Loughlin, Gerard (2011) 'The wonder of Newman's education.', New blackfriars., 92 (1038). pp. 224-242.
This article examines the place of wonder in Newman's account of university education. It pays particular attention to Newman's ‘Rise and Progress of Universities’ (1872) rather than to his better known The Idea of a University (1873). The article first introduces some ideas about wonders and wondering, as found in medieval thought and in Newman's writings, before proceeding to the wonder that was Newman's attempt to establish a university in Dublin, and that is his history (historia) of the university: a story (fabula) that is every bit as marvellous as any medieval tale. Newman's educational romance involves the islands of Britannia and Hibernia, and the cities of Athens, Rome and Dublin. The article also considers the place of personal encounter and the written word in Newman's idea and practice of education, before finally offering some brief reflections on the diversity of modern society and university education. The article closes by suggesting the necessity of wonder for the gaining of knowledge.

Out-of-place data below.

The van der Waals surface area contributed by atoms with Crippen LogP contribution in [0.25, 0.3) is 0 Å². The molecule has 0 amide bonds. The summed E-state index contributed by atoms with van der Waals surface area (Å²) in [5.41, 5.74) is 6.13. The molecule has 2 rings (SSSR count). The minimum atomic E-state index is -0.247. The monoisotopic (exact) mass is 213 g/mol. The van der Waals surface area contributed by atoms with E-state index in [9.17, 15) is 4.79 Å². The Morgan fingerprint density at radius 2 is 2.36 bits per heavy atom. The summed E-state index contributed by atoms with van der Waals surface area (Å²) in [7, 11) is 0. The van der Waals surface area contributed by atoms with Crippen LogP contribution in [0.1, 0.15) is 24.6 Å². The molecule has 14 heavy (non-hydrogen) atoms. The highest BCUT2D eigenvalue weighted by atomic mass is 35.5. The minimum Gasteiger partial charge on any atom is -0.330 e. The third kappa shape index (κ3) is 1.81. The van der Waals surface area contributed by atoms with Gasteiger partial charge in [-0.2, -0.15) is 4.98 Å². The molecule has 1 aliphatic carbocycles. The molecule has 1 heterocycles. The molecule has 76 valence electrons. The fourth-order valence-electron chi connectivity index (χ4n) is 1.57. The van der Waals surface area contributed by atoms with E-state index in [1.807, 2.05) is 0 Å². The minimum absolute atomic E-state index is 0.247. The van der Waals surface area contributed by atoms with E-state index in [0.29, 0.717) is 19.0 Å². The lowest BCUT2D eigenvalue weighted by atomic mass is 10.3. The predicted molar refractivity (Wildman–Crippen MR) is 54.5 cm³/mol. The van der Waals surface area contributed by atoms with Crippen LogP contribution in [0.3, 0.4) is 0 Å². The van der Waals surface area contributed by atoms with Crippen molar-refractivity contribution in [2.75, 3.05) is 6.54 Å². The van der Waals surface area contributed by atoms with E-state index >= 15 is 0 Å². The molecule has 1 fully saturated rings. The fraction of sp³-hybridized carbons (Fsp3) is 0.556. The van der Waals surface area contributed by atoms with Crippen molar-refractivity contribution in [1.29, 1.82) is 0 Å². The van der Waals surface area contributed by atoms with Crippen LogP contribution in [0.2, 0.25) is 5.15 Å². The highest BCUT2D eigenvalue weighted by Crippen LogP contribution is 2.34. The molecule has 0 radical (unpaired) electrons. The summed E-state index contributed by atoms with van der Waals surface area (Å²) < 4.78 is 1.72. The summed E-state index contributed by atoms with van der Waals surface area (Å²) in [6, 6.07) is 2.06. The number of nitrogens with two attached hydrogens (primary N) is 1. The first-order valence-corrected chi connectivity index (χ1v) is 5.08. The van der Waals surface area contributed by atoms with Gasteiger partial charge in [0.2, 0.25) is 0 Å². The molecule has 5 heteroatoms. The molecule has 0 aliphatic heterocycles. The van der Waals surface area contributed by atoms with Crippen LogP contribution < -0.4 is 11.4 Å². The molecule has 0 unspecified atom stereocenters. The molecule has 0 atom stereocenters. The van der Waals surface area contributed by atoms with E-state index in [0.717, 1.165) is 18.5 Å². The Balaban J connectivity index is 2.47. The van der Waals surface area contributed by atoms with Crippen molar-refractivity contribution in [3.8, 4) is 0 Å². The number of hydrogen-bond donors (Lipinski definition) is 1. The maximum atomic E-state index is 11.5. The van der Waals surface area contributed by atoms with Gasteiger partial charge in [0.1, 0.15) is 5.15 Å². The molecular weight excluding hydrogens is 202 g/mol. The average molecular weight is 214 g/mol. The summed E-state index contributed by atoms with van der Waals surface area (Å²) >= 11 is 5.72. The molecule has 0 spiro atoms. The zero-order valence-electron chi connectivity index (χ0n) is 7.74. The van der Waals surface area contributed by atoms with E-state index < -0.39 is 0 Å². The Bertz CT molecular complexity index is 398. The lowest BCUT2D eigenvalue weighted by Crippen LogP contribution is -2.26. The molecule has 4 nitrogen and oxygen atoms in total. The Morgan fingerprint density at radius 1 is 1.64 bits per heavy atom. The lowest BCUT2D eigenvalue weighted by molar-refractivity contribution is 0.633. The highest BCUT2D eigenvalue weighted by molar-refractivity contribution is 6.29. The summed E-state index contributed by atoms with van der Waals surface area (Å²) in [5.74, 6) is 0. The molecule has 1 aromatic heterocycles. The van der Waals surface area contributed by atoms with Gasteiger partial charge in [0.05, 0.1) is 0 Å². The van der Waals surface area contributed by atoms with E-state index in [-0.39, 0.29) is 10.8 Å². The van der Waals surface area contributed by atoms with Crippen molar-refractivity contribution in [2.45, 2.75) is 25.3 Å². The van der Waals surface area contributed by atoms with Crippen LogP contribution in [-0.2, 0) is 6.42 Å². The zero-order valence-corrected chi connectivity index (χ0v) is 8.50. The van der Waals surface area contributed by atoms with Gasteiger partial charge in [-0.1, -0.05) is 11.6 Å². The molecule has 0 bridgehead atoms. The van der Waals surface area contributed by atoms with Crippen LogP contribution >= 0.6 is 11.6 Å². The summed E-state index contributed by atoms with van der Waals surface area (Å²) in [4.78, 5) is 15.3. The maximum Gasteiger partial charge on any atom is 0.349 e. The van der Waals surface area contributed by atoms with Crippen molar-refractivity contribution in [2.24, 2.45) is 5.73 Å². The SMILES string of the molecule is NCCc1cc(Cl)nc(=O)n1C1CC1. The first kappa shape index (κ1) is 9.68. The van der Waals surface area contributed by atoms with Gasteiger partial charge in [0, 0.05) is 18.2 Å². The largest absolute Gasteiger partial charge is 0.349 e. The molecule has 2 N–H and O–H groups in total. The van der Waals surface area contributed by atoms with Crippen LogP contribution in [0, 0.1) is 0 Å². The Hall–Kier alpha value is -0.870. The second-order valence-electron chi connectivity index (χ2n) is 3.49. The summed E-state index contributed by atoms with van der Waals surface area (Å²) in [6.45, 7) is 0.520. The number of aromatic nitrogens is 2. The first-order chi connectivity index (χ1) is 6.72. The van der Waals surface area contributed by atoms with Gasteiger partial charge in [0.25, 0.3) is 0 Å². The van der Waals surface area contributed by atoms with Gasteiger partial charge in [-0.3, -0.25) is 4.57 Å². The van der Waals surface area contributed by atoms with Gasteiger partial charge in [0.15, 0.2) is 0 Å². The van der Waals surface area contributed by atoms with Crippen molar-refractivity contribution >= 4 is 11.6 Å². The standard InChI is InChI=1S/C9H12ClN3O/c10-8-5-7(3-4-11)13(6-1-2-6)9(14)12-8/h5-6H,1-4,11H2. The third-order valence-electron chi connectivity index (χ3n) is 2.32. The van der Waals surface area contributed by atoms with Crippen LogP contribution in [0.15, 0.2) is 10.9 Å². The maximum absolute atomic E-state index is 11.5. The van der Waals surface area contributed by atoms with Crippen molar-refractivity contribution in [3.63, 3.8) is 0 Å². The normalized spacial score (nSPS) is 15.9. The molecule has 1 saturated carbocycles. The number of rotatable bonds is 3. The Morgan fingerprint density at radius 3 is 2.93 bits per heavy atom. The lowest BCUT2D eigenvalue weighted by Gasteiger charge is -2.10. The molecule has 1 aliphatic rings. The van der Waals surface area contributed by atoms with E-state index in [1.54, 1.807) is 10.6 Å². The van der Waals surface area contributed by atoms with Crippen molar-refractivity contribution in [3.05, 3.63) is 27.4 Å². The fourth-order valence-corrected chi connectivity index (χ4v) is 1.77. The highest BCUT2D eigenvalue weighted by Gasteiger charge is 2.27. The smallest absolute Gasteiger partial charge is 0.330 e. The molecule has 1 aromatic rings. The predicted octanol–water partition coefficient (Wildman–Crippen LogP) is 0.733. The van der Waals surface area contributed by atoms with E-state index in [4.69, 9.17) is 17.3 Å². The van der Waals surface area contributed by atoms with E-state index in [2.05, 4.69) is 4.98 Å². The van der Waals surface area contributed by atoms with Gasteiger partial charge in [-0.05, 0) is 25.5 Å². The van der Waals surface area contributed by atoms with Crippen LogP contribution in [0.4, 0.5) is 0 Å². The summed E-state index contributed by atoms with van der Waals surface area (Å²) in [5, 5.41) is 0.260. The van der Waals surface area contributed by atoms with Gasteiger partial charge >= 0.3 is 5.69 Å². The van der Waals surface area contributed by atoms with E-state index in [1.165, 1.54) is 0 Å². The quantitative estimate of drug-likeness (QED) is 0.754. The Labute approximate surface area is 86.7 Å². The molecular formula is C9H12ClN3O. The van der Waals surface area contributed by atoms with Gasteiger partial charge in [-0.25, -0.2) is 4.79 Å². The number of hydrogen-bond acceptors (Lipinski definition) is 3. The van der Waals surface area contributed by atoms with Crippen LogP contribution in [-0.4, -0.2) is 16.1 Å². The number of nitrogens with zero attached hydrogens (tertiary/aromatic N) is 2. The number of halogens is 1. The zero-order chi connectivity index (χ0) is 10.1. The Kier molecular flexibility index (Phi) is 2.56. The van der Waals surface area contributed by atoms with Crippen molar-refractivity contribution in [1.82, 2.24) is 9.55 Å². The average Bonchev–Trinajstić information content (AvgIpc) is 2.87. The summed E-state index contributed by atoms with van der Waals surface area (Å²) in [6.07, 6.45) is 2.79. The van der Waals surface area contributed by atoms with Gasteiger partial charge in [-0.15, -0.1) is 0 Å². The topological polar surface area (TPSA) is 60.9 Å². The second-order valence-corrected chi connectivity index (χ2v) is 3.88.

|Keywords:||John Henry Newman, Education, University, Wonder, Miracles.|
|Full text:||Full text not available from this repository.|
|Publisher Web site:||http://dx.doi.org/10.1111/j.1741-2005.2010.01412.x|
|Record Created:||14 Feb 2011 11:05|
|Last Modified:||15 Feb 2011 14:55|
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